The owners of a central Croydon restaurant that had a catalogue of food hygiene and health and safety failures, have been hit with fines and costs totalling almost £93,000.
On Monday, Dr Mardan Mahmood and his now ex-wife, Hend Hamude, returned to Camberwell Green Magistrates’ Court for sentencing on a total of 36 charges relating to Babylon Inn, formerly at the junction of North End and Tamworth Road.
Mahmood, the director of the company that owned Babylon Inn, was fined a total of £35,000; Hamude, who had earlier denied being the food business operator, in charge of the day-to-day running of the restaurant, was fined £11,800; and the company, Babylon Inn Ltd, was fined £30,000.
In addition, the company and Mahmood were each ordered to pay £4,977 in costs, with Hamude ordered to pay £5,777.33; each defendant was also ordered to pay a £120 victim surcharge. With a total of all financial penalties amounting to £92,887.33, the individual sums were:
• Babylon Inn – £35,097.00
• Dr Mahmood – £40,097.00
• Hend Hamude – £17,693.33
A Hygiene Prohibition Order was made against Mahmood, banning him from participating in the management of any food business until such time as the order is rescinded by the courts.
The offences included breaches of food-hygiene regulations, the Health and Safety at Work Act, and the Public Health Act – the latter being the first prosecution for smoking in the workplace, after officers found cigarettes butts in the kitchen, and a chef smoking in the kitchen during a subsequent visit.
At earlier hearings, the court had been told that Babylon Inn had been subject to five food hygiene and safety visits in fewer than four years’ trading. They followed reports of sightings of live cockroaches and mice, rodents’ droppings, unacceptable cleaning standards and poor structural conditions.
The court heard that, while carrying out a routine inspection in July 2013, food safety offers found a number of breaches of hygiene regulations and that standards were very poor.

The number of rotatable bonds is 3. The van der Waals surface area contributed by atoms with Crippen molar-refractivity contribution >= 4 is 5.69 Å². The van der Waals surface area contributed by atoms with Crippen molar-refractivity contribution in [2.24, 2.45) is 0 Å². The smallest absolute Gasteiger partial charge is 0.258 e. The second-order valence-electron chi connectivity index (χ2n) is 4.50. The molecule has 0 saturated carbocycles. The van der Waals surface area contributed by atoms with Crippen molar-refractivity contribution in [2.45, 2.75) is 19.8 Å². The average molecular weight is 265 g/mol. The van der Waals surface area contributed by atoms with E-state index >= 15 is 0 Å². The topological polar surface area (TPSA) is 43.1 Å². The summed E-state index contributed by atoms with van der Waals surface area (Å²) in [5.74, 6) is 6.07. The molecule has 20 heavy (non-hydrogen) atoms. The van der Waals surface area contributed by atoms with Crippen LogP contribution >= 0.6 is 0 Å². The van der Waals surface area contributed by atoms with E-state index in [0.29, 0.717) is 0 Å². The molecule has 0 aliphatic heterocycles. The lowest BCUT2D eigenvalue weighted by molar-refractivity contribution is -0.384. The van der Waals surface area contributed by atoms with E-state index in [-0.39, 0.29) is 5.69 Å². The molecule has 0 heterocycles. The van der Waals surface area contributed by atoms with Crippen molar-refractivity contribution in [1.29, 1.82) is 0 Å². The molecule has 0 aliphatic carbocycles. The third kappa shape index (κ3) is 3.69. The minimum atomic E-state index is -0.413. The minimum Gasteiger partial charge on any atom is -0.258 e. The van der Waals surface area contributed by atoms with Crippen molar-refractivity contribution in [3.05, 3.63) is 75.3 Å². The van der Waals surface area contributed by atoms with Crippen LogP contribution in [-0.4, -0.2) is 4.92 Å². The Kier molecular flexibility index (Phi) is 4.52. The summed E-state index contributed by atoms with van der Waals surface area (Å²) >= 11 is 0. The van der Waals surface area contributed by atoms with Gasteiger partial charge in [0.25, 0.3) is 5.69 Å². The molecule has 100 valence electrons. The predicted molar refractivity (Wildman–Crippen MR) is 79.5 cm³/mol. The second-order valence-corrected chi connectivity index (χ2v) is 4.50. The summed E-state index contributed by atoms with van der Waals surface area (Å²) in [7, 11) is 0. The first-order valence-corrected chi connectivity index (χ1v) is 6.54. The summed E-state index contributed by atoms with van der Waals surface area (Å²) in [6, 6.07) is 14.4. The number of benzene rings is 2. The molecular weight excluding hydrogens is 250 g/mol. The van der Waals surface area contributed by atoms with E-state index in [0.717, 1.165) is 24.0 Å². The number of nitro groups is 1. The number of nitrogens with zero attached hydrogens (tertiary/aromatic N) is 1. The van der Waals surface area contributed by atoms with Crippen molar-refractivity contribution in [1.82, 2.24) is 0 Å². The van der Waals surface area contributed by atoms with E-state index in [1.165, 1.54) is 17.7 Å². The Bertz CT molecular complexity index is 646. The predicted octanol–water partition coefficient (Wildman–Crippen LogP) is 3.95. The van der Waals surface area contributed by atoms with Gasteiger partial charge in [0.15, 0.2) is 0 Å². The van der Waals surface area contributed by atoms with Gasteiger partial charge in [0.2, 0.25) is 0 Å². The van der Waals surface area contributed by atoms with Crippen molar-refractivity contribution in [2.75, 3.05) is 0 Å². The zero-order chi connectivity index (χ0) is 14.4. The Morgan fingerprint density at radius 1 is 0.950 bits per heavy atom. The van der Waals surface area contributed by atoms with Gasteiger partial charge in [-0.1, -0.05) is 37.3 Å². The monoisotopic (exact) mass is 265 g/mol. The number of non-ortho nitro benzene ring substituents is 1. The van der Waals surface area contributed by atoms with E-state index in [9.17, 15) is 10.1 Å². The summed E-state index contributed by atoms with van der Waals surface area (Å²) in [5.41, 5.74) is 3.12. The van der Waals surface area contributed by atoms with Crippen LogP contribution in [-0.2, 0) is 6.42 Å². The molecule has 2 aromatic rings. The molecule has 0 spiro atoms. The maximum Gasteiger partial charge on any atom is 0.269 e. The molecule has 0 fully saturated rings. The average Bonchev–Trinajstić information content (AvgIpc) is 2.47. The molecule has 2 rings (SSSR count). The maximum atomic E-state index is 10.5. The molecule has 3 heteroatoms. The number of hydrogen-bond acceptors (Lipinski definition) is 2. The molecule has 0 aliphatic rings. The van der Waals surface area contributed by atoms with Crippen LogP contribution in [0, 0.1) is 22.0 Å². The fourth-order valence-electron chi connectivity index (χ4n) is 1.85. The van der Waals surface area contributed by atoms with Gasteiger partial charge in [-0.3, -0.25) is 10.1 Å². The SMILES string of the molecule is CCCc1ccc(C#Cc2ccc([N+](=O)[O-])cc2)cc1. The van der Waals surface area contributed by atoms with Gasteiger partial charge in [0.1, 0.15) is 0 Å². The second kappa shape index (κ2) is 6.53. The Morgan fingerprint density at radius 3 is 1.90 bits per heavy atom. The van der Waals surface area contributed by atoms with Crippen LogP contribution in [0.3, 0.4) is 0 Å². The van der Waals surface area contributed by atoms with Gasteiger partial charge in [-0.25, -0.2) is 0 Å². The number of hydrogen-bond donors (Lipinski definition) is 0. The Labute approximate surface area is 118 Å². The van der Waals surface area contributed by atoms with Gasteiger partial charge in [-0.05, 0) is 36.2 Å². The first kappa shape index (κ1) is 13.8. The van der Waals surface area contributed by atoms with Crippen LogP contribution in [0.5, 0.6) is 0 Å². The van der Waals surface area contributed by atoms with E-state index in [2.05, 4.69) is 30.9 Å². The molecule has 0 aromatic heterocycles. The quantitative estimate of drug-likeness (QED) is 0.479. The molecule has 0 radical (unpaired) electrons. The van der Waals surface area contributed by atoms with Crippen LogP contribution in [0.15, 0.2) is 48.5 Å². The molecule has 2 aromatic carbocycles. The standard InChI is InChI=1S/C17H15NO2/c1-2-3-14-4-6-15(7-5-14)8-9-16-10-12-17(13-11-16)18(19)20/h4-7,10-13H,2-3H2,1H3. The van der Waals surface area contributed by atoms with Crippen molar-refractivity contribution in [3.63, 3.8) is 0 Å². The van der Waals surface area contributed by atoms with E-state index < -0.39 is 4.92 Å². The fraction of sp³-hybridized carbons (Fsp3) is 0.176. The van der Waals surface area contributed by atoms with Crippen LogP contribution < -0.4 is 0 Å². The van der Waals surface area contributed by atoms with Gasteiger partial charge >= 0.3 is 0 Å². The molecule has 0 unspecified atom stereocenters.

In addition to the lack of a food safety management system, poor standards of cleaning and bad structural repair were evident in the kitchen, preparation and storage rooms in the basement. There was an ongoing active infestation of rodents, with mouse and rat droppings found throughout the kitchen and food storage areas in the basement, and a live mouse was seen in the small food preparation area in the basement.
With an imminent risk to public health, it was decided the premises should close until that risk was removed.
Returning a week later, officers found that Hamude had carried out only sufficient of the pest-proofing measures to allow the business to reopen, but had failed to carry out a number of other required works.
A further visit, in April 2014, revealed continuous breaches of the food hygiene regulations, and additional health and safety contraventions. Mahmood had given assurances that the structural works had been completed, but the finish to the basement food preparation and storage areas was found to be of poor quality.
The standard of cleaning throughout the kitchen, food preparation and storage areas was very poor and similar to that of the previous July’s visit.
Evidence of German cockroaches was found in a food storage room; the food safety management system was incomplete and had not been practically implemented. Poor food-handling practices were observed, and health and safety hazards were identified, including electrical safety issues.
And, a month later, a customer reported seeing a cockroach in the restaurant’s dining area, as he ate a meal with his daughter.
A further visit on 18 June revealed continuous breaches of food hygiene regulations and health and safety contraventions, including evidence of an active German cockroach infestation throughout the kitchens and food storage areas.
“Having previously described the conditions in this restaurant as ‘appalling’, I’m glad to be able to say that the court, through the severe financial penalties it has imposed on all concerned, seems to have agreed with me.
“Additional to the fines imposed, the director of the company has been banned, indefinitely, from running a food business again. That’s a decision that offers the public a safeguard against his opening other food outlets that could pose a threat to the health of customers.
“It’s worth pointing out that this case is very much the exception to the rule. Croydon does much to promote good, safe and healthy food, and 79% of local food businesses are rated 3 or better in the Food Standards Agency scores-on-the-doors scheme. We have plenty of places with good standards, and those not meeting those standards are easily avoided.”